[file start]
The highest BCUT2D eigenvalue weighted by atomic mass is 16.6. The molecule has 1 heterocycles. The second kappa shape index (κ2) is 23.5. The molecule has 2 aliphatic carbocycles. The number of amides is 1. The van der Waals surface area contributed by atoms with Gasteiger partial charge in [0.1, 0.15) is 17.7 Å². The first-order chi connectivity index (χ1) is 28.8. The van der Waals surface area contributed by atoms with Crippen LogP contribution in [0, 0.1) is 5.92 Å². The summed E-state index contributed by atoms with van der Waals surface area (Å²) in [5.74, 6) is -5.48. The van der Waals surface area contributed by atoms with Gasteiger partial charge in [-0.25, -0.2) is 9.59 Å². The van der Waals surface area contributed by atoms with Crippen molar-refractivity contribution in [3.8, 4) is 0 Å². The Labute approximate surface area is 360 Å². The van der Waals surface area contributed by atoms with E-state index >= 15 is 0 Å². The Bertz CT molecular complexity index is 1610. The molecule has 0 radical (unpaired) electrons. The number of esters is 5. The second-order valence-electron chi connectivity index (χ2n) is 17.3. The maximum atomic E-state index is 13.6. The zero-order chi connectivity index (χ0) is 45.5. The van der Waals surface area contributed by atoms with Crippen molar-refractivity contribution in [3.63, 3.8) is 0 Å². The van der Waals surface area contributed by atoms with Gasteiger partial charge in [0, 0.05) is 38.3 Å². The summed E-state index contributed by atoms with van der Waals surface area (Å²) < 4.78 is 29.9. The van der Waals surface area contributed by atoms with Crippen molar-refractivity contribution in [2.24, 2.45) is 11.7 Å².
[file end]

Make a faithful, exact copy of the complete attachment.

The highest BCUT2D eigenvalue weighted by atomic mass is 16.6. The molecule has 1 heterocycles. The second kappa shape index (κ2) is 23.5. The molecule has 2 aliphatic carbocycles. The number of amides is 1. The van der Waals surface area contributed by atoms with Gasteiger partial charge in [0.1, 0.15) is 17.7 Å². The first-order chi connectivity index (χ1) is 28.8. The van der Waals surface area contributed by atoms with Crippen LogP contribution in [0, 0.1) is 5.92 Å². The summed E-state index contributed by atoms with van der Waals surface area (Å²) in [5.74, 6) is -5.48. The van der Waals surface area contributed by atoms with Gasteiger partial charge in [-0.25, -0.2) is 9.59 Å². The van der Waals surface area contributed by atoms with Crippen molar-refractivity contribution in [3.8, 4) is 0 Å². The Labute approximate surface area is 360 Å². The van der Waals surface area contributed by atoms with E-state index >= 15 is 0 Å². The Bertz CT molecular complexity index is 1610. The molecule has 0 radical (unpaired) electrons. The number of esters is 5. The second-order valence-electron chi connectivity index (χ2n) is 17.3. The maximum atomic E-state index is 13.6. The zero-order chi connectivity index (χ0) is 45.5. The van der Waals surface area contributed by atoms with Crippen molar-refractivity contribution in [3.63, 3.8) is 0 Å². The van der Waals surface area contributed by atoms with Gasteiger partial charge in [0, 0.05) is 38.3 Å². The summed E-state index contributed by atoms with van der Waals surface area (Å²) < 4.78 is 29.9. The van der Waals surface area contributed by atoms with Crippen molar-refractivity contribution in [2.24, 2.45) is 11.7 Å².